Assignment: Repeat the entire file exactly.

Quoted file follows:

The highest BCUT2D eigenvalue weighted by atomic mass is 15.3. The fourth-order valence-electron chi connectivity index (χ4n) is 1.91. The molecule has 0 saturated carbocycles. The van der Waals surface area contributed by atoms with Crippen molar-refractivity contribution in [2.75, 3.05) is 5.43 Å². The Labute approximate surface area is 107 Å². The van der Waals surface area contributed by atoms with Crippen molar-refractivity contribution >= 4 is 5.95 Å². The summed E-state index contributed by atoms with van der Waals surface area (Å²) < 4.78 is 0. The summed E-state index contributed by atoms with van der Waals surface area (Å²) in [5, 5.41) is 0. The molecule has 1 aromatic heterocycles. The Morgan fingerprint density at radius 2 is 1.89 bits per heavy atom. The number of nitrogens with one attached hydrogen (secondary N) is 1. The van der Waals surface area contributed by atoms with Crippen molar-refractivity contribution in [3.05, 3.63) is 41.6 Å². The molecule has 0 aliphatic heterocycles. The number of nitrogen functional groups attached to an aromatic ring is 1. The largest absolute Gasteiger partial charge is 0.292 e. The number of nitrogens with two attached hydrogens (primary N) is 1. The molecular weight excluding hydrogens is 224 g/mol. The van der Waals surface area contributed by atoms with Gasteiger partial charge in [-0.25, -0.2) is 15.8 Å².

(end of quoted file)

The highest BCUT2D eigenvalue weighted by atomic mass is 15.3. The fourth-order valence-electron chi connectivity index (χ4n) is 1.91. The molecule has 0 saturated carbocycles. The van der Waals surface area contributed by atoms with Crippen molar-refractivity contribution in [2.75, 3.05) is 5.43 Å². The Labute approximate surface area is 107 Å². The van der Waals surface area contributed by atoms with Crippen molar-refractivity contribution >= 4 is 5.95 Å². The summed E-state index contributed by atoms with van der Waals surface area (Å²) < 4.78 is 0. The summed E-state index contributed by atoms with van der Waals surface area (Å²) in [5, 5.41) is 0. The molecule has 1 aromatic heterocycles. The Morgan fingerprint density at radius 2 is 1.89 bits per heavy atom. The number of nitrogens with one attached hydrogen (secondary N) is 1. The van der Waals surface area contributed by atoms with Crippen molar-refractivity contribution in [3.05, 3.63) is 41.6 Å². The molecule has 0 aliphatic heterocycles. The number of nitrogen functional groups attached to an aromatic ring is 1. The largest absolute Gasteiger partial charge is 0.292 e. The number of nitrogens with two attached hydrogens (primary N) is 1. The molecular weight excluding hydrogens is 224 g/mol. The van der Waals surface area contributed by atoms with Gasteiger partial charge in [-0.25, -0.2) is 15.8 Å².